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(42:28; Elfin Bow)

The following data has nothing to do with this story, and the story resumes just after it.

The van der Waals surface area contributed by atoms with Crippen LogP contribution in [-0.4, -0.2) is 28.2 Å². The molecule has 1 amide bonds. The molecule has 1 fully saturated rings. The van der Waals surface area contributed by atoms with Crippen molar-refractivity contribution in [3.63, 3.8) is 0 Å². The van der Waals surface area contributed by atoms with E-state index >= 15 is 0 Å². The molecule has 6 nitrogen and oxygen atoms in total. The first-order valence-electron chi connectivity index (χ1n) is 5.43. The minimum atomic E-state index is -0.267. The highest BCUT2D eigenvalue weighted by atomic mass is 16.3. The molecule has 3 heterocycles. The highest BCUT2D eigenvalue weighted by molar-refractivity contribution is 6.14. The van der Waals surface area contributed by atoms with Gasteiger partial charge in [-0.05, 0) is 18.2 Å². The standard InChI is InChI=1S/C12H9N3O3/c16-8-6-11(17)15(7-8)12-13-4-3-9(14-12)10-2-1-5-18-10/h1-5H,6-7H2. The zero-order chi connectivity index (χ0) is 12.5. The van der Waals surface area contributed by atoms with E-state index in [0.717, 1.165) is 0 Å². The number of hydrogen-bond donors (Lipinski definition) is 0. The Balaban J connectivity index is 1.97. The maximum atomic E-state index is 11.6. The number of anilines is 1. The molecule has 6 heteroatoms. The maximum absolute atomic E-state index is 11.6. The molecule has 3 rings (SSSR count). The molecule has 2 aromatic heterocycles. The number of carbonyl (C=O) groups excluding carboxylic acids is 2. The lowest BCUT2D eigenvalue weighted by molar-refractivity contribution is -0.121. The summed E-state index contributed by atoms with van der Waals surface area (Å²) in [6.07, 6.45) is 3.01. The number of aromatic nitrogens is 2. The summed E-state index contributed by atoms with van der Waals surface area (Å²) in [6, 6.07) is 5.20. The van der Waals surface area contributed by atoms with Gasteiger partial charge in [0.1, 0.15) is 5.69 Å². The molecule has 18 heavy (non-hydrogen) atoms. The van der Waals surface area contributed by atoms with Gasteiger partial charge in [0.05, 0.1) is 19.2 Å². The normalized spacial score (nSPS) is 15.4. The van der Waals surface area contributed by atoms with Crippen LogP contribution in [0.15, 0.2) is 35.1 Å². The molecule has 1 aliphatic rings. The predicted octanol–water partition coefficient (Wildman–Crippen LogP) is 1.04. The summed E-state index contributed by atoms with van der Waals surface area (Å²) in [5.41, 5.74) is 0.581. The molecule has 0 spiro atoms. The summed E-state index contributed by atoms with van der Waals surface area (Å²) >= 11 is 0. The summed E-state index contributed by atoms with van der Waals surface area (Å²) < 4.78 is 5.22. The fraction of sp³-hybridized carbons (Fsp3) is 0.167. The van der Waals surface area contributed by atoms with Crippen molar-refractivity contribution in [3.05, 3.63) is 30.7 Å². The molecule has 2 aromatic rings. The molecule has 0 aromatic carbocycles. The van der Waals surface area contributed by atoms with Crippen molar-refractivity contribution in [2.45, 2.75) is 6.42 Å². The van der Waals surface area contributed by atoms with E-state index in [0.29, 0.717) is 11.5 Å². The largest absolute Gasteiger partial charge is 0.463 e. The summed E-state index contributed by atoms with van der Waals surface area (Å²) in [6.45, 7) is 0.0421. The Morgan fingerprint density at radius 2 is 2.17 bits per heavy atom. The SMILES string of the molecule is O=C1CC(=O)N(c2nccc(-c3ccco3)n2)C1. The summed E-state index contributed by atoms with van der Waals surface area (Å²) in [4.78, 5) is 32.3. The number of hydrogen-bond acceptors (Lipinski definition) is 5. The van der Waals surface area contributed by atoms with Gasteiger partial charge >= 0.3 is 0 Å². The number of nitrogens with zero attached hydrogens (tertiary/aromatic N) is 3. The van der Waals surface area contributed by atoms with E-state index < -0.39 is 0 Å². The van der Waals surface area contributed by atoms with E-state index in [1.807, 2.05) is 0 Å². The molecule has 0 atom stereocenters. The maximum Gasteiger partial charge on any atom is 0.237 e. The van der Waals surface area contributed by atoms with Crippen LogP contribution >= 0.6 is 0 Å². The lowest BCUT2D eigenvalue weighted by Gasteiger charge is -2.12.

Towards the end of 2018 I was sent some singles to review by the wonderful Keith Jones from the amazing Fruits de Mers Records (who are rapidly becoming one of my very favourite labels). One of these was “Who Knows Where The Time Goes” by Elfin Bow and Gary Lloyd, and when I finally managed to get some words down on paper I said “I can only say that this is worth 10/10 as anything higher is a mathematical impossibility, but one almost wishes that it was possible to create a new construct of a higher value, as this is worth it. Simply incredible”. She also had a few songs on the live album ‘The 16th Dream Of Dr. Sardonicus Festival Live’, and by the time I heard that I knew I had to discover more about this wonderful performer. So now I have on the player the debut album by Elfin Bow, a collection of 12 stories of modern folk/singer-songwriter material which is inspired by the likes of Sandy Denny, Kate Bush and even Janis Joplin (she doesn’t have the harshness of Janis, but “Hey Auld Friend” contains all her attitude). Elfin Bow was raised in a Baptist church, as was I strangely enough, and grew up learning Sunday School songs being inspired by the family folk group, The Beukemas, and singing three-part harmonies with her sisters. She was also adept musically, playing guitar, mandolin, violin and piano. As she became aware of the writings of Allan Kaprow, the music of Tori Amos and Bjork, she moved more into the performance arena and these days blurs the lines by being an accomplished artist as well as singer, running folk clubs and mentoring others to unleash their own creative potential. Timeless, modern, this is an album which gives so much to the listener the very first time it is played, but also grows stronger and more important the more it is repeated. Elfin Bow has brought in musicians to assist her with the album, which allows her to provide more depth than if she were there on her own, and there is a real confidence that one doesn’t always get from a debut album. There is no amplification to hide behind, no aggression or over the top energy which allows her to get away with poor material or performance, it is all laid bare for everyone to hear. Her vocals are pure, clear and angelic, and the arrangements allow for each instrument to have their place in the firmament, but the use of space ensures they are both separate and combined at the same time. I haven’t been this excited about a “new” performer in this style of music since I came across Mundy-Turner 15 or so years ago. The songs and stories are clear and clean, and they all take the listener on the journey. There are even two songs which are connected, telling the story from different perspectives, namely “Grimshaw and the Fingerclaw” and “Edith’s Song”. It is the first of these which is my favourite on the album, starting with a mandolin introduction which continues to be the main instrument, along with some shuffled drums, restrained bass and delicate harmonies. There are some times when her Liverpool accent comes through, and this is one of those, but it adds something special to the song as opposed to detracting from it. This album was self-released in 2016, since when she has been performing both totally solo and with a band, so one can only hope there will be a new album in the near future, which I will be very much looking forward to. This is a gorgeous album which any fan of singer-songwriter/folk/acoustic music simply can’t do without.
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